‘The elements – the wind, the roll of the land, the firmness of the turf – shape how you will play this golf course. There’s very little dictation in the design. That makes for ongoing interest over days, months and years.’ Bill Coore
Set amongst the pine-covered hills and lush meadows of Parker, southeast of Denver, the Colorado Golf Club was designed by leading architects Bill Coore and Ben Crenshaw and opened for play in 2007. In demand and notoriously selective with their projects, the designers were clearly attracted to the undisturbed nature of this 1,700-acre property, and the fact that the golfing part of the development would be free from the encumbrance of associated housing.
Coore and Crenshaw were given great freedoms here, choosing to arrange their course across prime acreage through the center of the site. The routing is broken into two loops, each starting and finishing within the wooded hills and flowing effortlessly up, down and across the steady terrain. Both nines tumble and rise and incorporate ravines, streams and a natural sandy wash along the way. Importantly, despite the size of the golfing area, by keeping tees and greens in close proximity the layout is easily walkable and has a distinct sense of intimacy and flow.
Throughout the round, the undulating playing corridors are generous, but the greens are contoured to encourage golfers to flirt with danger for optimum angles. The variety of green settings is exceptional. As is the bunkering, with the unkempt and naturalistic sand shapes resembling the famous traps on Australia’s Sandbelt. The strategic placement of bunkers across the flatter ground and on the short par fours is particularly impressive.
There are examples of outstanding design all over this property. The par fives tend to be strategically bunkered and offer multiple routes to the green, while the two-shotters are a mix of shorter fours with severe target areas and generously proportioned longer holes that cleverly provide advantageous lines to the golfer who can plan, and then execute, the appropriate drive. The par threes are also well constructed, particularly the short 2nd with its exquisite green benched into an attractive dune, and the longer 17th, played across an elbow of a river and into a picturesque right-to-left target.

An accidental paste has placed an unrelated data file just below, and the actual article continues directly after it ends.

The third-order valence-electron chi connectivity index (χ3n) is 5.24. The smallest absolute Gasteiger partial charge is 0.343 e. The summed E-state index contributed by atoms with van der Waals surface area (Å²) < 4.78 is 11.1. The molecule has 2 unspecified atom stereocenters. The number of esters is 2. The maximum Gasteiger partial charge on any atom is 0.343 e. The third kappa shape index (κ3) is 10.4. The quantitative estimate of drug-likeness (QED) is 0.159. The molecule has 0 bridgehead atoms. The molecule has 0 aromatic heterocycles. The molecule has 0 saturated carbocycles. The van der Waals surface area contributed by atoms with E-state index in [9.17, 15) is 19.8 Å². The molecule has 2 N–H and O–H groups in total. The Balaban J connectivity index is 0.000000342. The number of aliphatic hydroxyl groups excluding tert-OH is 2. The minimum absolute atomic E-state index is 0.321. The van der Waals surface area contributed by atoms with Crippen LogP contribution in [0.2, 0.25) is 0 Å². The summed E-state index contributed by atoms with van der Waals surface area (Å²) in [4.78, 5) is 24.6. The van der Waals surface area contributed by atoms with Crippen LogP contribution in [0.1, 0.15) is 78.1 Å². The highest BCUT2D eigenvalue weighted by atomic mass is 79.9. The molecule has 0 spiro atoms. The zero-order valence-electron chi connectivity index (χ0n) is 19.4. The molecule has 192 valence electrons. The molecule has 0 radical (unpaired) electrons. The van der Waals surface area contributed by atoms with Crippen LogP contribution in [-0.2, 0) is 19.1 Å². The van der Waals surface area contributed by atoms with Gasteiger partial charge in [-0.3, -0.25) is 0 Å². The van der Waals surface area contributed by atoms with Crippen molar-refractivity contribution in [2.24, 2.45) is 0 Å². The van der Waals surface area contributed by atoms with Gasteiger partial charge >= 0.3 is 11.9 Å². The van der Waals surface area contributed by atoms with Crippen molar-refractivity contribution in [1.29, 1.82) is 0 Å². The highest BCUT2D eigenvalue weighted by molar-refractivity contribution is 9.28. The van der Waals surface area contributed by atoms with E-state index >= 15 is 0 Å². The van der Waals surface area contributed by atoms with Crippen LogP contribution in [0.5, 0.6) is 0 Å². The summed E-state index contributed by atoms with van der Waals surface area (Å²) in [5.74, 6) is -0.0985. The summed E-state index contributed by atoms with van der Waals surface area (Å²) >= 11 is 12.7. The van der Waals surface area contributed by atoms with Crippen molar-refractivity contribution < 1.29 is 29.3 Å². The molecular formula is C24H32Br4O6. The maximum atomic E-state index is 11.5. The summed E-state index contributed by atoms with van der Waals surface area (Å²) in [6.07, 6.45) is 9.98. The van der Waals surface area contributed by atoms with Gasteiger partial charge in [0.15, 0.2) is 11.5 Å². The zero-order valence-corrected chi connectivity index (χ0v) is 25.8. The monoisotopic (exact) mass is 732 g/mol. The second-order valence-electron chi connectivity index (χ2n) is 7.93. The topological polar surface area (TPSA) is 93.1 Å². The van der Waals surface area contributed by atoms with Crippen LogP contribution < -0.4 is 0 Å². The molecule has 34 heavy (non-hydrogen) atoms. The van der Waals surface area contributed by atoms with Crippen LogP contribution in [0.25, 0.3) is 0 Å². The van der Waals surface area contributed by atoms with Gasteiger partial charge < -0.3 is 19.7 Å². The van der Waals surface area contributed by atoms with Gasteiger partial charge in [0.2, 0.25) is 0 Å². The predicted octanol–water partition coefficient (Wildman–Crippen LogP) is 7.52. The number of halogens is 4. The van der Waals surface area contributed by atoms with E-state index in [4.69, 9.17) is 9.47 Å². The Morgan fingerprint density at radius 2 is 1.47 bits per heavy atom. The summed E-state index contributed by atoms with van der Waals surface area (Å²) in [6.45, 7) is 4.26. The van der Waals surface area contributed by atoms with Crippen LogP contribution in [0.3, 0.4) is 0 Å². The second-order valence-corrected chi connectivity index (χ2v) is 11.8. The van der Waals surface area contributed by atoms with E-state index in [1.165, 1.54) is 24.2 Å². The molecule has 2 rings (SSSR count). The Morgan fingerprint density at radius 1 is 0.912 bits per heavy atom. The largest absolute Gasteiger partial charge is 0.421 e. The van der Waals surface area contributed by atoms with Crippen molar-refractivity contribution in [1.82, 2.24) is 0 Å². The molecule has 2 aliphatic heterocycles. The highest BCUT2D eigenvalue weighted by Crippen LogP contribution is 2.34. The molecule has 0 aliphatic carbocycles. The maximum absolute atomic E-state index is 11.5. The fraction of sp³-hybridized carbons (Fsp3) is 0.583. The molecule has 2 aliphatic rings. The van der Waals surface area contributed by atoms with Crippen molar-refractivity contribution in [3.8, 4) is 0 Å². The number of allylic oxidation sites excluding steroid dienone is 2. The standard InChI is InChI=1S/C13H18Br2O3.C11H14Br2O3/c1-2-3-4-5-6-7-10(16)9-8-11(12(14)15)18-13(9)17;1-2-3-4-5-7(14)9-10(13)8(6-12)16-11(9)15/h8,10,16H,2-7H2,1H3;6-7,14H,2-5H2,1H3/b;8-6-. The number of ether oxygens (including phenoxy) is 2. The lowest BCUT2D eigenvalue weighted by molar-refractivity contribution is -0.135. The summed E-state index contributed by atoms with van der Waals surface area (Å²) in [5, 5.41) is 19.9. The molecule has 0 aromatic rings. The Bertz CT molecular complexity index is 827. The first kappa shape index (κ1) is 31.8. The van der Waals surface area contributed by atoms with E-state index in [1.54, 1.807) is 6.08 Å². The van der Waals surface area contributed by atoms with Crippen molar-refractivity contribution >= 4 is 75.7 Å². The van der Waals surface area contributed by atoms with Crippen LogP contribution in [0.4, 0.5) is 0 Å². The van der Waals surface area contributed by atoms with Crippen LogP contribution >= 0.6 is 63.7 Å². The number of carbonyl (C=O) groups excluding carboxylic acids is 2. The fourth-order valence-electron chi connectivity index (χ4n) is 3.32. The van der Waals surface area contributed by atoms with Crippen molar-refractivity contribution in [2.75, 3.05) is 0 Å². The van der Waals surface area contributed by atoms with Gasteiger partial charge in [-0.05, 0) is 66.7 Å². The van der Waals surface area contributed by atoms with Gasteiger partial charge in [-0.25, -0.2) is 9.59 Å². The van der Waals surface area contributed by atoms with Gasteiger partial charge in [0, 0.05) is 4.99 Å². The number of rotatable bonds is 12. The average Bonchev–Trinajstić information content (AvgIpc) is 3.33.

Other areas worthy of mention include the mid-length 14th, with its strategic Sand Hills style bunkering, and the tremendous green complex on the strong par five 15th. On the front nine, the 3rd is a rather unique par four with a plunging diagonal approach across a sandy arroyo, while the 4th and 5th, across the flattest section of the course, are subtle holes with wide fairways that can lull sleepy golfers into soft bogeys. The pronounced ridge through the right side of the 5th fairway, and the shaping of a green partly obscured for those driving too safely from the tee, are especially good. Best of all is the powerful par four 9th, played initially across a crest and then featuring a downhill, sideslope second shot into a wonderful green perched on a shallow rise. Like many targets here, this one is boldly contoured to reject the slight mishit, either via its shaved false front or by feeding balls toward traps on either side of the putting surface.
Previously used to raise Arabian horses, the land this course was built on may lack the glamour and obvious raw appeal of a Sand Hills or a Cabot Cliffs or a Friar’s Head, but in the right hands it proved to be ideal for quality golf. Given the strength of the Coore and Crenshaw portfolio, it’s unlikely that Colorado will ever become their flagship layout, but it does further cement their reputation as one of the finest architectural firms of all time.
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